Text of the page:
Here’s the next set of pictures with a before and after. Before:
I’ve still got a long way to go on my sheetmetal skills. This probably explains why I’d like to have a professional do the more visible work on the exterior. I’ll probably still play with it some, but I think body filler will be necessary to make it look good. The battery should hide it nicely, though.
I was going by a Hemmings Muscle Machines article a few years ago on the 390 GT stangs that made the Bullit references, so I could be very wrong, but at least as far as the article goes, they claimed that they actually did use a couple of 289 'stangs. That being said, I HAVE found discrepancies on some of their info like descriptions not matching the photos (claiming holley carbs in the side caption for a photo when it is clearly a Carter AVS). Like I said, I could be VERY wrong and probably am. I’ve emailed them a few times on those things and gotten a really snotty response, so I’ll take your word for it over Hemmings. Their is , by the way a REALLY nice '68 390 GT Bullitt tribute running around here in Conyers, GA, that is running a 390 4 speed. The next time I see it I’ll snap some photos.
I hear you on the welding thing, Caleb. Got my certifications in high school, and haven’t welded anything since. Will be doing some upper control arms for my step dad (welding the screw in ball joints in his Duster since some idiot at a repair shop decided to press them out and back in), so I am practicing in advance to get the rust off.
No problem. Everything I’ve heard through the Bullitt club is that there were 2 consecutive VIN numbered cars that were equipped identically and that’s all they used as far as Mustangs. It’s also possible that I’m missing some info, too. I wonder where they got their information from. I know not everything that gets published is looked over particularly well. A friend of mine has a rare Mopar that got published in a magazine as “one of 5 4-speed cars” and was actually one of the 6 automatic cars made. There were numerous other mistakes in it despite the corrections sent in by my friend.
A '68 Bullitt tribute would be high on my list of cars to get if I had the $$. I’d be interested in pictures. I actually got my '08 because it was the closest thing I could get to my Cougar. I thought it was pretty neat that the car was exactly 40 years newer and a new interpretation of the same color. Since my '68 isn’t going to be original, I’ve had thoughts of painting it the '08 color. Seeing the 2 colors side by side, the new color is a bit darker.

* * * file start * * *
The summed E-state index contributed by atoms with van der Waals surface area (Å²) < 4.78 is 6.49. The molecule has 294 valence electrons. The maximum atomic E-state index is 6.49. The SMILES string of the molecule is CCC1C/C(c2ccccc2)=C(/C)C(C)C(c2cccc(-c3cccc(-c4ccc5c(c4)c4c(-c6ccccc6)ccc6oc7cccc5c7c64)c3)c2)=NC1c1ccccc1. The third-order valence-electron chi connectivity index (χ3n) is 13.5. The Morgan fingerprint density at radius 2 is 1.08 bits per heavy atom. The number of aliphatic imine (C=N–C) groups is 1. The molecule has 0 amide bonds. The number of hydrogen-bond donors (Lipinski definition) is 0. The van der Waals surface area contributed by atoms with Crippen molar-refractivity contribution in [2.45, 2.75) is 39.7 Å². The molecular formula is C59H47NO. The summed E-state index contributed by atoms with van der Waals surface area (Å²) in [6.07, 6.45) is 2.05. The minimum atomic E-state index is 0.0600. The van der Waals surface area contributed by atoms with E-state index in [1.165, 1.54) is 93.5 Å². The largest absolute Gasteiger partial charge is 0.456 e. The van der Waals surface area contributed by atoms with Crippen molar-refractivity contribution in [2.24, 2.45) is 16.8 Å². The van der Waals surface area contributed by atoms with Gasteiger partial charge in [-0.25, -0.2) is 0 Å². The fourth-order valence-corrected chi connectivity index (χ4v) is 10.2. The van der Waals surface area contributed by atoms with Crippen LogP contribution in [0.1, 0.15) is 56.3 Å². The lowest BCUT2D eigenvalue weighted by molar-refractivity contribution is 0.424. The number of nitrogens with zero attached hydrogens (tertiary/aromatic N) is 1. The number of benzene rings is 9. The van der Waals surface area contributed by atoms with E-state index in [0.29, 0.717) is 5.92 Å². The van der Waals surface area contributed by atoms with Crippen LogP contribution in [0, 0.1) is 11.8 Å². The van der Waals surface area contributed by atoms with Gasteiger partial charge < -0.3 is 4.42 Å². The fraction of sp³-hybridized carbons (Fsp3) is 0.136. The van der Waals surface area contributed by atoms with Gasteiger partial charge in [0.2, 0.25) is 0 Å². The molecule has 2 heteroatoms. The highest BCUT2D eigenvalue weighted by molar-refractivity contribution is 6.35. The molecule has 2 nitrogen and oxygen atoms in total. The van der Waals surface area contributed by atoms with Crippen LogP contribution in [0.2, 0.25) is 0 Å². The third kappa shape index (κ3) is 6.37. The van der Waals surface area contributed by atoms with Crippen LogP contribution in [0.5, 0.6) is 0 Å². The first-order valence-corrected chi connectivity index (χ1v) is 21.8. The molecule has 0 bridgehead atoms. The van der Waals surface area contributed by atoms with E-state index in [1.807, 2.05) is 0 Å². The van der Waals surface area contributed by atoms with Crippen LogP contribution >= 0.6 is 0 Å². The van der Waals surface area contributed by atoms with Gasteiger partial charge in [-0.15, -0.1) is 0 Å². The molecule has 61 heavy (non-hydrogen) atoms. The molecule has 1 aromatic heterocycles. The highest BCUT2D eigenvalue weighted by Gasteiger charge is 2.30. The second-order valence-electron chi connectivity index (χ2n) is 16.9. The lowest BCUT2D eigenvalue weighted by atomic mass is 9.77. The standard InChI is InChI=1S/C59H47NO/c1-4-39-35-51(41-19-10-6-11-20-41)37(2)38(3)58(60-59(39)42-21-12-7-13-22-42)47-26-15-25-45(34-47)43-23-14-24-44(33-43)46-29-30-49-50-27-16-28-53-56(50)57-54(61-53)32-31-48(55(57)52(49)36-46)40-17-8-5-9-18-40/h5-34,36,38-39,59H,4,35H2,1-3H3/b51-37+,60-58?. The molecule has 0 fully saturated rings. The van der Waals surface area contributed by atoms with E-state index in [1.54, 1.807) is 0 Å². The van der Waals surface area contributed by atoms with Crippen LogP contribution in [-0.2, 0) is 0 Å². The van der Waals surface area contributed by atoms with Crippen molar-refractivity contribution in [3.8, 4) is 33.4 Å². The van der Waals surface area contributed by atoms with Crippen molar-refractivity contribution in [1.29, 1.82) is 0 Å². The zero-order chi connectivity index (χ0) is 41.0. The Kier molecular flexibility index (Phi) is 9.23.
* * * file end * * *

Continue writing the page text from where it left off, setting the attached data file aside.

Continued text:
I hear you guys on the welding, too. I should probably spend more time practicing, but I’d like to get the car going again sometime this year. One thing I’ve already found out is that if you don’t pull the trigger on the MIG gun long enough (doing tack and stitch welds) it looks like it’s not getting any gas to it. If you hold it down just a little longer then the welds look nicer. That is, if you don’t burn through. It’s been a bit of a balancing act that will take some more practice to get consistently right.
The later Bullit green would be awesome. The reason my '68 is highland Green is because of that movie. Next time I go by the shop it sits at, I’ll get some pics. They did an awesome job down to the lack of logos and lettering, but minus the dent the movie car had.
If two cars is correct, then it’s a testament to how durable those cars were because McQueen and Cary Loftin (the stunt coordinator who also handled some of the hairier driving chores- check out the incoming traffic scene and compare it to the similar scene in Vanishing Point and watch the wheel work-same guy, awesome stunt driver) put those cars through torture.
Speaking of stunts, my uncle Danny (uncle by marriage), did some stunt driving for TV back in the 70s. He did some stuff for CHIPS, and did the exploding coffin on That’s Incredible.He also did some stunt work on The Fall Guy.
That’s cool that your uncle did some stunt driving. That takes a lot of skill.
They did a fair amount of bracing to the suspension and front end to try to keep things in one piece. Other mods I remember hearing about were shaved heads to increase compression ratio, distributor work, and a Shelby steering wheel. I’d like to get something similar to that Shelby wheel for my car eventually. They said the Charger was actually significantly faster than the Mustang, so it was a bit tricky trying to make it look like the Mustang would catch up to it. The Mustang used at the end of the chase scene where the front suspension broke was the one that ended up getting crushed. It was the one that did most of the high speed stunts.
That would be great to see some pictures of your car.
Here’s my latest picture:
I’m getting ready to pull the engine and transmission so the exhaust and shifter came out today. Nothing like old school glasspacks and a Hurst 4-speed shifter.
Thanks. The car green centers would look nice. You’re not letting the grass grow under your feet. You’re getting busy on that car. It’s funny that most of us look at glass packs as kind of antiquated. I can still remember when they were all the rage.